Lies, greed and politics

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Jonathan Russell, Partner at UK200Group member firm Rees Russell, looks at a week of big news stories.

This last week has been very busy and it makes you wonder what is really going on. This is the week that the stock market again headed into negative territory with oil reaching yet another low, there was a doctors strike, the Hatton Garden thieves were found guilty, even more enquiries are made into Corporate Governance, the International Athletics industry had even more bad press, the Regulator told us that the energy companies had been overcharging us because he had been too generous and the merger between BT and EE was approved. So I look at the news and think ‘where is this all going to end?’

In reality I have no idea, but I think to some degree the headline may sum up my feelings.

Let us look at the most emotive and probably the simplest case and the one directly on home ground. The junior doctor dispute. Yes we all know doctors do a great job and we feel they should be rewarded for it. We also know that they have always been overworked but we know that the NHS has somehow got to do something to make delivery more effective to try and help balance the books. The problem is, where do we, the public, stand? We are advised there is just one point still in contention but neither side seem to be able to agree on what that is. Both sides say much is about patient safety but ultimately I suspect it is about money. But who is telling the truth? It is agreed by both sides that junior doctors work too long and Government says it is putting additional controls in but the doctors say they won’t work. The Government says that by increasing doctors’ basic pay but reducing their unsocial/overtime rates, all but the one per cent who are working stupid hours, the ones we all want to stop doing so, will be better off or at least earn as much. The doctors say they don’t believe it. The problem is care at weekends, but we have a problem. Apparently, the pay to junior doctors for weekend/antisocial hours can be as much as four times their basic pay. The result is that junior doctors will actually want to do these hours because they are paid so well but the hospitals don’t want doctors working as such because they can’t afford it. So, use the same amount of money but put more on basic pay and decrease the differential. This means that hospitals will be more inclined to have the doctors on call in these antisocial times but the incentive to work has then been reduced. I don’t know the truth but it would seem we may have many people talking with forked tongues.

The turmoil of the finance world also continues. Goldman Sachs agreed to pay $5 billion for their mis-selling and RBS are told they may still have to pay. Renault is raided by police on what would seem to be an extension of the VW engine scandal. Two Co-op bank directors are banned from working in the sector and other bank executives now being charged over fixing Euro rates.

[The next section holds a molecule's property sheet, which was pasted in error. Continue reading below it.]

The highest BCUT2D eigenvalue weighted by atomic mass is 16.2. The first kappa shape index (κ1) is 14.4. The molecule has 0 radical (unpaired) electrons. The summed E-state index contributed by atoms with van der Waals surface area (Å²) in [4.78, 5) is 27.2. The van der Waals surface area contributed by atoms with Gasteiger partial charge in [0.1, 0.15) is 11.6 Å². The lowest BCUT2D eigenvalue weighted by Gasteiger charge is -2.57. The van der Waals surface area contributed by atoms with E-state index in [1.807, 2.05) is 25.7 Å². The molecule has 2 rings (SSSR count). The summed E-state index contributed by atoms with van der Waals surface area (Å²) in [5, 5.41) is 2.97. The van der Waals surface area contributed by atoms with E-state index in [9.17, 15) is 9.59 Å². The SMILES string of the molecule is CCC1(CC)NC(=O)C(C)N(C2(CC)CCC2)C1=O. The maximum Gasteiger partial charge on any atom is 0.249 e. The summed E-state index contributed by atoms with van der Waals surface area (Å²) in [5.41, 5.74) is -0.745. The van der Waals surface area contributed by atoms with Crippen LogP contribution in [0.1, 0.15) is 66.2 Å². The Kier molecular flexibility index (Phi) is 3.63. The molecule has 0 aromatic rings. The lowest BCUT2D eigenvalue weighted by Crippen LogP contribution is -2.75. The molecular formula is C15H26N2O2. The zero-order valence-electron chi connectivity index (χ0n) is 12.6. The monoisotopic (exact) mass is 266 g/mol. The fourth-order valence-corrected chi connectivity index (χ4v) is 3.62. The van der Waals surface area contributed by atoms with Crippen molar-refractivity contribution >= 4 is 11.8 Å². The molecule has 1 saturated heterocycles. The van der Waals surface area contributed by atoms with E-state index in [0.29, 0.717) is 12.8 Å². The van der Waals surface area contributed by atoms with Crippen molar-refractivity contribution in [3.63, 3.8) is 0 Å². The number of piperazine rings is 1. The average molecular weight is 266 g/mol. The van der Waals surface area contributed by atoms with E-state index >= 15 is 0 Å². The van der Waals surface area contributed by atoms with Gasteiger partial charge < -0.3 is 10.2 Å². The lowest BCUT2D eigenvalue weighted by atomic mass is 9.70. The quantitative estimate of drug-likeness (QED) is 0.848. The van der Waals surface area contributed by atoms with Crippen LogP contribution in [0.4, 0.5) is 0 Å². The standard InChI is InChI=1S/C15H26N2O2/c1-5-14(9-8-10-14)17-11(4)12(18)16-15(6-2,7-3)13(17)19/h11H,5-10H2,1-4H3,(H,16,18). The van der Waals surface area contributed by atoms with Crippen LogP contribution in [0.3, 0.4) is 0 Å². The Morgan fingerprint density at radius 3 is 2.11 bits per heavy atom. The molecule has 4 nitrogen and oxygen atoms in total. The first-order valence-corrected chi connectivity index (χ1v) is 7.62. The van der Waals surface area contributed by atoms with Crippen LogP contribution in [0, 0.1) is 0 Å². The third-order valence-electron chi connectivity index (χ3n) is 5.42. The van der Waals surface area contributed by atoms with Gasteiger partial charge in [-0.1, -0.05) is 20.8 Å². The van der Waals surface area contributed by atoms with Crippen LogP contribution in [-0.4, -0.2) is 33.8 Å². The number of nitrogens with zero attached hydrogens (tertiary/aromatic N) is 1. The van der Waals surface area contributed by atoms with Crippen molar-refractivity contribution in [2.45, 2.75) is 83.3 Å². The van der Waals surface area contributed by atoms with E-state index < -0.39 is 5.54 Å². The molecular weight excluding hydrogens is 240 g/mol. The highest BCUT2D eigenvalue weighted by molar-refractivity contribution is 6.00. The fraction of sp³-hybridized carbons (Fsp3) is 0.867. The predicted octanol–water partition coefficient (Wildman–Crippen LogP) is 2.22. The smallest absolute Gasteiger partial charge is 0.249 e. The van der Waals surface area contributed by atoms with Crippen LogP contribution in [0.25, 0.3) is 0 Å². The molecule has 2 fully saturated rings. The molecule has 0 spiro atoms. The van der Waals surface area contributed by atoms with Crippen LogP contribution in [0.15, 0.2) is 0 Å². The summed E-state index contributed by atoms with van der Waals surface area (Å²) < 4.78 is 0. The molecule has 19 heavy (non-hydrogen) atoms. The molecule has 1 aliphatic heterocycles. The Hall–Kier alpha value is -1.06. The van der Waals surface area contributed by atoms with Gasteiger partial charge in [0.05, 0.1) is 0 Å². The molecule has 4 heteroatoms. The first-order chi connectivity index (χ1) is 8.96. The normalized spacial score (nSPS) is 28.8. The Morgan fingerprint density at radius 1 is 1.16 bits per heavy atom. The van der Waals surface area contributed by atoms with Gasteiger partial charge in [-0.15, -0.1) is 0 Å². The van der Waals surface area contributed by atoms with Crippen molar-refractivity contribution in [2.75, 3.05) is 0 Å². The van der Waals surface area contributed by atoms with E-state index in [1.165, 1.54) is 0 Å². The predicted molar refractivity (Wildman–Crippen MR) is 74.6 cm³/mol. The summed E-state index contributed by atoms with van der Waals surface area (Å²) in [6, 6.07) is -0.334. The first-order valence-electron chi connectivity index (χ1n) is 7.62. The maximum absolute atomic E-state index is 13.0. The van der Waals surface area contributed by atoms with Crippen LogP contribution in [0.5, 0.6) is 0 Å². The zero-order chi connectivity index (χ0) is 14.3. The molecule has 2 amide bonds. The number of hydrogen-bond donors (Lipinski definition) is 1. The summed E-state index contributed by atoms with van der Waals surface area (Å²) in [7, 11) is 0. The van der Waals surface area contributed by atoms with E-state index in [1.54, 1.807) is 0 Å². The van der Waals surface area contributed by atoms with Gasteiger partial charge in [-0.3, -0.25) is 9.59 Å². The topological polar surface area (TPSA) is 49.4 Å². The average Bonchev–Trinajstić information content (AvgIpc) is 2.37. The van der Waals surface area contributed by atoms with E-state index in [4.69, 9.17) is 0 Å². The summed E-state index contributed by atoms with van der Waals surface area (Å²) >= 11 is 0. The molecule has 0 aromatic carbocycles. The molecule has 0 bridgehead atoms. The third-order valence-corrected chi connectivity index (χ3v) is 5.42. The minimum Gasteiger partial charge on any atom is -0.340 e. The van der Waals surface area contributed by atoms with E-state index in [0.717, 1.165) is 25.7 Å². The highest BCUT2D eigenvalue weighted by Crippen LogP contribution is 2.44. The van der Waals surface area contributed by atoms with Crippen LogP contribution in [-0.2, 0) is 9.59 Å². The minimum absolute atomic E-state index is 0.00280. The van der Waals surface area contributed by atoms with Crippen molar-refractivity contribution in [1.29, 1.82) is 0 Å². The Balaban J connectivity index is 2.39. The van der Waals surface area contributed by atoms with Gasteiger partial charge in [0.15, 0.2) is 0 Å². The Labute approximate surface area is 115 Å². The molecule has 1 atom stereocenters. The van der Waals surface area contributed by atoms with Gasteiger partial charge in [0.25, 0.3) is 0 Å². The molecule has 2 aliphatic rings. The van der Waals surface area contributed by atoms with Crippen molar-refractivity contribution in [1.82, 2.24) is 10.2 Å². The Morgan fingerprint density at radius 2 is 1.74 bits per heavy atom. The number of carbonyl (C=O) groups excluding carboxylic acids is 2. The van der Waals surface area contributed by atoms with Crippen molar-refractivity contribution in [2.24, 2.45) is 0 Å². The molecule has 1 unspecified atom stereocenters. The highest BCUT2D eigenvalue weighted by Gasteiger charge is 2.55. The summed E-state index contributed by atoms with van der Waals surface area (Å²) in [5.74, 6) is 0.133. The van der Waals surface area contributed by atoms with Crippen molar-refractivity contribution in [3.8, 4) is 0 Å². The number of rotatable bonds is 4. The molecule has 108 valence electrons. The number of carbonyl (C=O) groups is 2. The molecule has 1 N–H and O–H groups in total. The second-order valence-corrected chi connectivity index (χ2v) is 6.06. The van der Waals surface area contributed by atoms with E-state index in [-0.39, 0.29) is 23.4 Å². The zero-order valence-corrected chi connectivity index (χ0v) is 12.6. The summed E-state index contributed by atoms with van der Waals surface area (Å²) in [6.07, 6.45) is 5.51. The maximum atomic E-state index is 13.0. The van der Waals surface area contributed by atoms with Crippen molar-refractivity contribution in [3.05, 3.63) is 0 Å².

The whole issue now of banking and indeed business seems to have moved little in the context of ethics and morals since the pioneering west and the sales of cure all elixirs and ointments. We seem to have a culture ever being uncovered of marketing lies, fraud and dishonesty, all aimed at creating corporate and ultimately personal wealth.

Then at the same time we are being told that a merger between BT and EE will not cause any monopoly issues because they operate in different sectors of the same industry. It makes you wonder when at the same time the energy regulator is saying that the energy suppliers, who apparently have been broken up to create a competitive market place, have been collectively and systematically over charging us and not passing on their cost savings – so is this a collective monopoly? The even worse situation of monopoly is the water industry where the regulator here has now admitted he got his sums wrong and allowed the suppliers too much margin for overheads and expenses.

And then we come to politics where not even the most believing of us would ever suggest that the truth was ever there; remember the old adage of how do you tell if a politician is lying? You can see the lips moving.

Ultimately, the public purse has one source of income – you and I – and that is the income which is available to be spent across all areas of public spending. So when Government tells us that local Government is going to be able to keep all of the business rates and can levy more if it wants to for specific initiatives, ask yourself: ‘if local Government keeps more of business rates, surely central Government will have less, so what will get cut?’ You’ve guessed it I suspect; the local authority grant from central Government.

So where does all this leave us, the poor individual? Well, poor is probably a good start but I think not necessarily as regards money or wealth. In a world where it seems everyone is out to get you for their own beliefs or advantage, we are just poorer when it comes to trust. I have always been one to believe first and only question if I have evidence to suggest I should but as I get older, though not necessarily wiser, I feel maybe I should doubt in the first instance unless I have evidence to support. A sad state indeed and certainly a very much poorer one.

Jonathan Russell


Rees Russell


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